Two brothers who admitted helping actor Jussie Smollett stage a racist and homophobic attack in Chicago last year are again willing to help in the case after initially saying they were done cooperating with prosecutors, their attorney said Thursday.
In yet another strange twist in a story that has been full of them, attorney Gloria Schmidt Rodriguez said in a statement that Abimbola (Abel) and Olabinjo (Ola) Osundairo changed their minds after a 9mm handgun that was seized during a search of their home last year was located after it went missing.
“Abel and Ola will recommence their cooperation in the Smollett case now that the handgun has been produced by the Special Prosecutor's Office,” Schmidt Rodriguez wrote, referring to Special Prosecutor Dan Webb, who is now handling the case. The two, she wrote in a separate letter to Webb, “stand ready to testify at trial.”
The about-face by the brothers came just hours after various media outlets reported that the brothers at the center of the case against the actor were, according to their lawyer, finished cooperating because of the missing gun and their feeling that the police department's lawyers were treating them like suspects.
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One legal expert called that threat hollow from the outset because the brothers had already testified before a grand jury, meaning that if they stood firm prosecutors could simply read that testimony in court.
“What they said is already under oath on paper," said David Erickson, a former state appellate judge who teaches at Chicago Kent College of Law.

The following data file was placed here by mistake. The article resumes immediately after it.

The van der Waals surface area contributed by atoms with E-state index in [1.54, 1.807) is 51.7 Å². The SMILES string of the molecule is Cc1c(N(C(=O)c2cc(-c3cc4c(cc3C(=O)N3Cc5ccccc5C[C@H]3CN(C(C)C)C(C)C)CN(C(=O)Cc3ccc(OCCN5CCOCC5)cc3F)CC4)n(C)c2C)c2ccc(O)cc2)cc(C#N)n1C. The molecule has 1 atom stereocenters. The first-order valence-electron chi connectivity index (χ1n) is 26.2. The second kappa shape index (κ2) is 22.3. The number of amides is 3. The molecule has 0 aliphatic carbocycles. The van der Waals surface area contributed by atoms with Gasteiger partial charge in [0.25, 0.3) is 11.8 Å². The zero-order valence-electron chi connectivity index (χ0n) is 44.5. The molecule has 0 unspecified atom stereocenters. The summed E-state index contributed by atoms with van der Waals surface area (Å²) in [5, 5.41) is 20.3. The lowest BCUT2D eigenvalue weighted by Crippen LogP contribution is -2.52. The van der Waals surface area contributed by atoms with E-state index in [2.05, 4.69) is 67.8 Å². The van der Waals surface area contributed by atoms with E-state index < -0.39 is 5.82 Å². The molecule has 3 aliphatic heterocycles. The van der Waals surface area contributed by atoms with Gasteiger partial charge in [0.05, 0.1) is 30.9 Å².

Erickson said if the brothers went into court and refused to testify during trial, there was nothing stopping the judge from holding them in contempt and nothing stopping prosecutors for charging them for their admitted role in what authorities say was a staged attack.
The threat to not cooperate was the latest development in a strange story that has taken a host of unexpected turns since January 2019, when Smollett, a Black and openly gay actor who worked on the TV show “Empire,” reported to police that two masked men had approached him in downtown Chicago, made racist and homophobic insults, beat him and looped a noose around his neck before fleeing.
The story included Smollett’s contention that his attackers told him he was in “MAGA Country,” a reference to President Donald Trump’s campaign slogan, “Make America Great Again.” There was national attention on the case, both when the incident occurred and later when police alleged Smollett staged the attack with the help of the brothers to drum up publicity for his career.
Smollett, who allegedly paid the brothers $3,500 to help him stage the attack,was charged with lying to policebefore the Cook County State’s Attorney’s Office announced it was dropping the charges. A judge subsequently ordered a special prosecutor to investigate, and the special prosecutor later secured another indictment against Smollett. Smollett has maintained his innocence.